After successfully beating back legislation in Congress to raise federal taxes on the earnings of hedge fund managers, hedge funds have also succeeded in preventing New York State from raising their taxes.

The state, facing a whopping $9.2 billion budget deficit and an excruciating four-month delay in getting a budget passed, had proposed to tax the carried interest of hedge fund managers who work in New York, but live outside the state, at ordinary income rates rather than capital gains rates. The approach was similar to the tax extenders legislation in Congress that got stalled in the Senate recently after intense lobbying by hedge funds, private equity firms, venture capital firms and the like.

But hedge funds fought back, threatening to relocate to Connecticut, where many of the hedge fund managers live, according to The New York Times. Connecticut Governor Jodi Rell wooed several of the hedge fund managers at a hush-hush steakhouse dinner in upscale Darien, Conn., on Monday, hoping to coax them into relocating their businesses across the border.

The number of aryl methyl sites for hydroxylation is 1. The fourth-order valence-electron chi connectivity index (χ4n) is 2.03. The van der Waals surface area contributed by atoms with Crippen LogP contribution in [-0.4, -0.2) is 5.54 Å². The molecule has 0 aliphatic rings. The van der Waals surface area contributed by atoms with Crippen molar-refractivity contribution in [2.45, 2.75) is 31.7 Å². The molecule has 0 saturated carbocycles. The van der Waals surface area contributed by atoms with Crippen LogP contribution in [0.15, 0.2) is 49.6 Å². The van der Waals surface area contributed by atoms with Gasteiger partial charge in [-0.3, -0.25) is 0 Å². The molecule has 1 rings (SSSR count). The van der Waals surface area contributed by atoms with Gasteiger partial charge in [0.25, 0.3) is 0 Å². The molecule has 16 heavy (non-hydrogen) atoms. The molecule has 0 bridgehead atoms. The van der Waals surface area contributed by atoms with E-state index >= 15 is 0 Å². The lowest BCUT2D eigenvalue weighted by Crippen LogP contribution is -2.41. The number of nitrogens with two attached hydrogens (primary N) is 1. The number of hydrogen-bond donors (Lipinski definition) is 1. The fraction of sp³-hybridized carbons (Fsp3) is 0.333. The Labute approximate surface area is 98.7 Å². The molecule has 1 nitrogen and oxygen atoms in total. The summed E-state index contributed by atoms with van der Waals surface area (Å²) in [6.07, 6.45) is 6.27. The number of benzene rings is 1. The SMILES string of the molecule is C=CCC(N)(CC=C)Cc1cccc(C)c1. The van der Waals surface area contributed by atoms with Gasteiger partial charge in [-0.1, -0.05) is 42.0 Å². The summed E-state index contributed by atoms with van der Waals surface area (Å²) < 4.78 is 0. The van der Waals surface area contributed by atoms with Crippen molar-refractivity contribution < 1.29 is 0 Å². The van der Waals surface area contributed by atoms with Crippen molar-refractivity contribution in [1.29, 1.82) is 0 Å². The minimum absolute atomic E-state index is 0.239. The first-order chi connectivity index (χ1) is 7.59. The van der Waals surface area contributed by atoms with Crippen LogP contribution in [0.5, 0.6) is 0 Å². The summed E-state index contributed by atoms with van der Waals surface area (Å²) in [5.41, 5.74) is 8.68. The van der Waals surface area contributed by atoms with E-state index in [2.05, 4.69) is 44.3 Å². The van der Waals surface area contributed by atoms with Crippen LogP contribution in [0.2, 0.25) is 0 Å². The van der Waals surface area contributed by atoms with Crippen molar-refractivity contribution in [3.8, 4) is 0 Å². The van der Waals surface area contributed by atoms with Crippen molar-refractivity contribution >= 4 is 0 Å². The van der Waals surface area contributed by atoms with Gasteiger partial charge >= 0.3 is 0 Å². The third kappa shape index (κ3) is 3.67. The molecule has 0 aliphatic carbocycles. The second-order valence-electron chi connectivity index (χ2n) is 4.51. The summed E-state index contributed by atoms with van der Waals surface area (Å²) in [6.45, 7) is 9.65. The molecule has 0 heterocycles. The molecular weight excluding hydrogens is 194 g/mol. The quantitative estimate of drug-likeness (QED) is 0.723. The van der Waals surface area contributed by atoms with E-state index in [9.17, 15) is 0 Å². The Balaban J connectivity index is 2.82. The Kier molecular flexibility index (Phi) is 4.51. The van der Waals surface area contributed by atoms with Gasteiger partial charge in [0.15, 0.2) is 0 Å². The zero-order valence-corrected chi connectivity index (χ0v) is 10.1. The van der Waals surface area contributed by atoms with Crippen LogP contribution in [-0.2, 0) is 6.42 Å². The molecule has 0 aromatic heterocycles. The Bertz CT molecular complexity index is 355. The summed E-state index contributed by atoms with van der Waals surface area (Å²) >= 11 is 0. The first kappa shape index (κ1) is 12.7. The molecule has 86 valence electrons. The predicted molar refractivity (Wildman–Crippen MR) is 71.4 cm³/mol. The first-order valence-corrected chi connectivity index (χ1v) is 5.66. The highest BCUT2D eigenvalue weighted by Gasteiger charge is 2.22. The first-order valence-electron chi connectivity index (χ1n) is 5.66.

New York State eventually struck the hedge fund provision from its budget, which finally passed the State Senate on Tuesday after months of wrangling between the legislature and New York’s embattled governor, David Paterson.

Paterson is expected to sign the budget. He and New York City Mayor Michael Bloomberg had opposed the hedge fund manager tax anyway, according to The Wall Street Journal.

Chalk up another victory for the hedge funds. It’s a good year to be on Wall Street.